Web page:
Pawoot praised independent candidate Suharit Siamwalla, who said he had spent “hundreds of thousands of baht” so far on the election campaign although the legal limit is Bt49 million, and said he was among leading candidates in surveys.
Pawoot said election candidates in future would certainly pay attention to social media early, following the example of Suharit, who started his election campaign largely on the social media before doing it in person.
Pawoot was speaking at Nforum organised by Nation Multimedia Group at Sukosol Hotel where Bangkok governor candidates MR Sukhumbhand Paribatra from the Democrat Party and independent candidate Suharit also joined the discussion.
Both candidates agreed that it was uncertain how many of the people who are active in social media would really go out to vote.
According to http://realtime.zocialeye.com/bkk2013/, which tallied the “mentions” each candidate received on social media, Pawoot said Suharit ranked third at 16.7 per cent of total mentions, 83 per cent of which mentioned him positively. Pheu Thai Party candidate Pol General Pongsapat Pongcharoen had the most mentions at 47 per cent, of which 66 per cent were positive. Sukhumbhand received about 30 per cent of the mentions with 70 per cent positive. Sereepisuth Temeeyaves received about 6 per cent of mentions, 74 per cent of which were positive, Pawoot said.
Sukhumbhand had the most access to his online audience as he had more than 242,000 followers on Facebook, Twitter and Instagram combined, although there might be some overlapping. Sukhumbhand had relied on four or five helpers in the use of social media, and they relayed questions and reported to him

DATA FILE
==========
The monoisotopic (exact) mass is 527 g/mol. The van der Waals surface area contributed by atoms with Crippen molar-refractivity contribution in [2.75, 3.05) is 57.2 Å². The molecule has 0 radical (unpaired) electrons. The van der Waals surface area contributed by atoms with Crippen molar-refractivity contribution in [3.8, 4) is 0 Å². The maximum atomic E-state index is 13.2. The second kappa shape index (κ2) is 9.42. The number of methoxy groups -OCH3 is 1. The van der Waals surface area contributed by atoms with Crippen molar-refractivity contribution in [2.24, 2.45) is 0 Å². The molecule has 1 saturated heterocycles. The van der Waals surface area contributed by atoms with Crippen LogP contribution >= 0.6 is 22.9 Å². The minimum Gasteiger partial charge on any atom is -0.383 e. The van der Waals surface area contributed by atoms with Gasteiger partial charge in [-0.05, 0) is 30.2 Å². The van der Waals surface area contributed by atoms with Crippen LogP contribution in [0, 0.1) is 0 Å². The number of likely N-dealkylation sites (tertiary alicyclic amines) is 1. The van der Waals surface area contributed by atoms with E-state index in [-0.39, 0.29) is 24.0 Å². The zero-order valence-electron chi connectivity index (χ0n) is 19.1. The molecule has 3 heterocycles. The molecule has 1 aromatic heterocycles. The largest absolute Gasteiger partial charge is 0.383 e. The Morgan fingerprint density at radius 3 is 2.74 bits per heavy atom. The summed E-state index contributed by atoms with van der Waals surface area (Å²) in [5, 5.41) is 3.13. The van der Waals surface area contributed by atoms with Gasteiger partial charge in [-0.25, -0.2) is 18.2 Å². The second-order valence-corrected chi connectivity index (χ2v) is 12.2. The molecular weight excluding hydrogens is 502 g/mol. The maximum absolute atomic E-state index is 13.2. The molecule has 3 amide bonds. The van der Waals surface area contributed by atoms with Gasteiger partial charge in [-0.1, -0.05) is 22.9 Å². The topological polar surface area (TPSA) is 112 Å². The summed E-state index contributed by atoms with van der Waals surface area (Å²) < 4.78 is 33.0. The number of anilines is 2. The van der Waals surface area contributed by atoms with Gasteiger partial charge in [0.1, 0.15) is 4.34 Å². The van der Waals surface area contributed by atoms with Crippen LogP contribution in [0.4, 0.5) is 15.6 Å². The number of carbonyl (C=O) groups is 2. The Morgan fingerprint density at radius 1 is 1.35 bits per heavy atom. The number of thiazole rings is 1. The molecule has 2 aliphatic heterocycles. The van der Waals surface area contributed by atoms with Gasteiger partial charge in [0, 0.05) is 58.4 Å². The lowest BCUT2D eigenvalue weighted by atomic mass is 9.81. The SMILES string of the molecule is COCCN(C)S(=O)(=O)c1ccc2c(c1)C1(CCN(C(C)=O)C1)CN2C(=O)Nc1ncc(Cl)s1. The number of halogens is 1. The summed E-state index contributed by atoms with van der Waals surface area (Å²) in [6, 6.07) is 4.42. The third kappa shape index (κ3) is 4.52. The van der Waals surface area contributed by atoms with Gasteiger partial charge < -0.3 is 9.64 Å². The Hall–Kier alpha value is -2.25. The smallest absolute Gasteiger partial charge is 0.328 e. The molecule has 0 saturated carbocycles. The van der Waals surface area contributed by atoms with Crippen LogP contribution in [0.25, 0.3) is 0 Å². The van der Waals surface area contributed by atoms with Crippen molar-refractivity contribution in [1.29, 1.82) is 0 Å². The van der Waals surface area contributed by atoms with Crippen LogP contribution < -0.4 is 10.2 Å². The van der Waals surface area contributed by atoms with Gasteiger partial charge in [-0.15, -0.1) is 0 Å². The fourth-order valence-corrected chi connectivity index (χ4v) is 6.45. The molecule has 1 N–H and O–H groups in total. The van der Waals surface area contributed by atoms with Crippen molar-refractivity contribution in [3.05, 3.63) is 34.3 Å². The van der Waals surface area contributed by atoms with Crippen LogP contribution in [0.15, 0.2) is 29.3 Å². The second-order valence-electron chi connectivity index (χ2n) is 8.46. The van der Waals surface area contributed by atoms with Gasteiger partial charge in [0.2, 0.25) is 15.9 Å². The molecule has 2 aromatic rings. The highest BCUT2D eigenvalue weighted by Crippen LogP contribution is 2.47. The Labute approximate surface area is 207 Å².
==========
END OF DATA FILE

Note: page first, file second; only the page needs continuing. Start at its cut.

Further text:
Sereepisuth followed Sukhumbhand with more than 222,000 followers while Suharit was third with about 135,000. Pongsapat had 123,000 followers.
Sakulsri Srisaracam, a communication arts lecturer at Dhurakij Pundit University, said that in Thailand social media use is just the dissemination of information and confirmation of supporters who had already made up their mind while policy consideration and political engagements were still low.
Sakulsri stressed that election candidates must never let anything “untrue” be released from them via social media channels.
Candidates answering questions and comments by themselves can create much more impact than relying on staff or the supporting team.
“When a candidate fails to answer a question, [social media users] will doubt why, whether it was because the candidate was actually unable to answer the question,” she said.
She said candidates and their teams should hold separate accounts and make that clear when communicating with the audience.
Suharit, who answers questions on social media himself with only one assistant, said he had lately received harsh reactions from social media users. They bombarded him with questions and blamed him when he failed to answer quickly. They even asked why he answered more questions on Facebook than on Twitter. He clarified that Facebook could handle more questions than Twitter, where some messages would go missing if there were too many.
Independent candidate Wittaya Jangkobwattana, No 24, said social |media could be more reliable than opinion polls. “These [social media] are more reliable than polls. They can be verified,” he said.
Sukhumbhand said he focused more on a conventional election campaign than using social media for which he relied on 4-5 helpers who relayed questions and reported to him, but he agreed about the increasing role of social media.
“There is a saying ‘Knowledge is power’. But I think from now it will be ‘Social media is power’, as more and more people will be part of the online world,” he said.
“With the number of people paying attention to social media, I admit that they are an important battle but we have to wait and see if the likes or followers in social media will convert into votes on March 3,” he said.